Day of the period

When I visited the charity Smyrna in Ooty who distribute many of our period packs, we decided to run a day for the young women who they sponsor. We invited them to spend the day at the centre. They came in their best outfits. Some of their mothers and grandmothers came too.


We played icebreaker games on the lawn to start the day so that everyone felt more relaxed. Then we handed out tea and biscuits and everyone chatted on the grass.



We spent the rest of the morning in the classroom.



The Smyrna nurse spoke to everyone about menstruation. The entire room soaked up the information, including the mothers and grandmothers. It was very clear that much of what they were hearing, they had never heard before.



She explained the menstrual cycle and why it happens. She talked them through the changes to the body throughout each cycle, the pains, the hormones, the moods. She explained how they could manage the pain and how different foods can help them have a healthy menstrual cycle. She taught them that periods are not to be feared, that they are what makes it possible to produce new life. She encouraged them to talk to their sisters about it and not to feel ashamed. She spoke of the beauty of the female body and how the menstrual cycle should be celebrated and cherished.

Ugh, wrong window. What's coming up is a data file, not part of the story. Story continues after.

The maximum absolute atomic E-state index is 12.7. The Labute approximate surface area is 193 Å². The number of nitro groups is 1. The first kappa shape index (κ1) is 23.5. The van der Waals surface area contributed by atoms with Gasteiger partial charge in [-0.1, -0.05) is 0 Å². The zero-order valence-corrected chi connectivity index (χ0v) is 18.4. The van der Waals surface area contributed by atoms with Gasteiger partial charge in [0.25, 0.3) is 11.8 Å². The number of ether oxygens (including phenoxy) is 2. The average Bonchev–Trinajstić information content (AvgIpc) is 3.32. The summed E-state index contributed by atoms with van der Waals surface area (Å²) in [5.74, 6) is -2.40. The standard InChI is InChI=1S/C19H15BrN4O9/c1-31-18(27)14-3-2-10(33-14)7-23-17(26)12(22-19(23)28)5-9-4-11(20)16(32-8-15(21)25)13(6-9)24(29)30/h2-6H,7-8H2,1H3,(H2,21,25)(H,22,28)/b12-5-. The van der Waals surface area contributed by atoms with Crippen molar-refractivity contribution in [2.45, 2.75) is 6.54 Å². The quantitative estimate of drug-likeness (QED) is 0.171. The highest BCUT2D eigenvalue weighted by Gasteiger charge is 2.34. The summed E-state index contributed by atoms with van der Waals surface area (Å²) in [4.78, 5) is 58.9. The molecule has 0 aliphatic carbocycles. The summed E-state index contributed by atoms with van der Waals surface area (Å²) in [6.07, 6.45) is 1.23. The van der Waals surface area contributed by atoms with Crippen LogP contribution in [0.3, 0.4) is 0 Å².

It was beautiful to watch the wide eyes of young and old women hearing a message, much of which they had never heard before. During a question time, it became even more apparent just how little they knew about periods. One young woman asked, ‘if I take paracetamol for period pain, will it stop me from being able to have children?’

We all ate lunch together which was funded by some generous Shared Threads patrons.

After lunch, we spent more time in the classroom, sharing stories and then handing out the period packs, which the nurse explained how to wash and look after.



There was a lot of giggling as they unpacked their pants and we showed them how the pads worked, but they were clearly delighted to receive them.



I asked the girls how they manage without pads. Many of them told me that they use old newspaper or leaves or sand to manage their period.

They all left the day giggling and smiling as teenage girls do, and many of them handed me thank you notes which they had written. I wanted to share them with you, because it is you that they are thanking. It is you that is helping them to manage their period with dignity, get an education and thrive.

I was invited by some of these girls to visit their homes a few days later.

Please consider being a Shared Threads patron and help us keep more girls like this well equipped to manage their period and stay in school.

Be a patron


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